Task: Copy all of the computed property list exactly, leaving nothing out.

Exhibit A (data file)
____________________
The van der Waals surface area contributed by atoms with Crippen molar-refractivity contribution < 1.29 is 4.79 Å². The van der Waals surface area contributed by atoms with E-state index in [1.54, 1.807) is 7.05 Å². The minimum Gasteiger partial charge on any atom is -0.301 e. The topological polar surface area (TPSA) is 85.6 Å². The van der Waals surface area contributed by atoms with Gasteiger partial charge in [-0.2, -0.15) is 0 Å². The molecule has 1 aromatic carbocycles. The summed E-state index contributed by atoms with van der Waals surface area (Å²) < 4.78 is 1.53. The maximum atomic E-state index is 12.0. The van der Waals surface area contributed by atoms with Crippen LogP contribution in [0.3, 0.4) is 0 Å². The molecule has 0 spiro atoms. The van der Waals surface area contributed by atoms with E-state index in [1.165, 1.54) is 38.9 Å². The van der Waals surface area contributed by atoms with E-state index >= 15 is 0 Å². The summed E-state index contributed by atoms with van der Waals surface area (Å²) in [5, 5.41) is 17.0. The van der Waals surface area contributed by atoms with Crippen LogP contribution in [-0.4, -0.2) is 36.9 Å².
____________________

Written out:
The van der Waals surface area contributed by atoms with Crippen molar-refractivity contribution < 1.29 is 4.79 Å². The van der Waals surface area contributed by atoms with E-state index in [1.54, 1.807) is 7.05 Å². The minimum Gasteiger partial charge on any atom is -0.301 e. The topological polar surface area (TPSA) is 85.6 Å². The van der Waals surface area contributed by atoms with Gasteiger partial charge in [-0.2, -0.15) is 0 Å². The molecule has 1 aromatic carbocycles. The summed E-state index contributed by atoms with van der Waals surface area (Å²) < 4.78 is 1.53. The maximum atomic E-state index is 12.0. The van der Waals surface area contributed by atoms with Crippen LogP contribution in [0.3, 0.4) is 0 Å². The molecule has 0 spiro atoms. The van der Waals surface area contributed by atoms with E-state index in [1.165, 1.54) is 38.9 Å². The van der Waals surface area contributed by atoms with E-state index >= 15 is 0 Å². The summed E-state index contributed by atoms with van der Waals surface area (Å²) in [5, 5.41) is 17.0. The van der Waals surface area contributed by atoms with Crippen LogP contribution in [-0.4, -0.2) is 36.9 Å².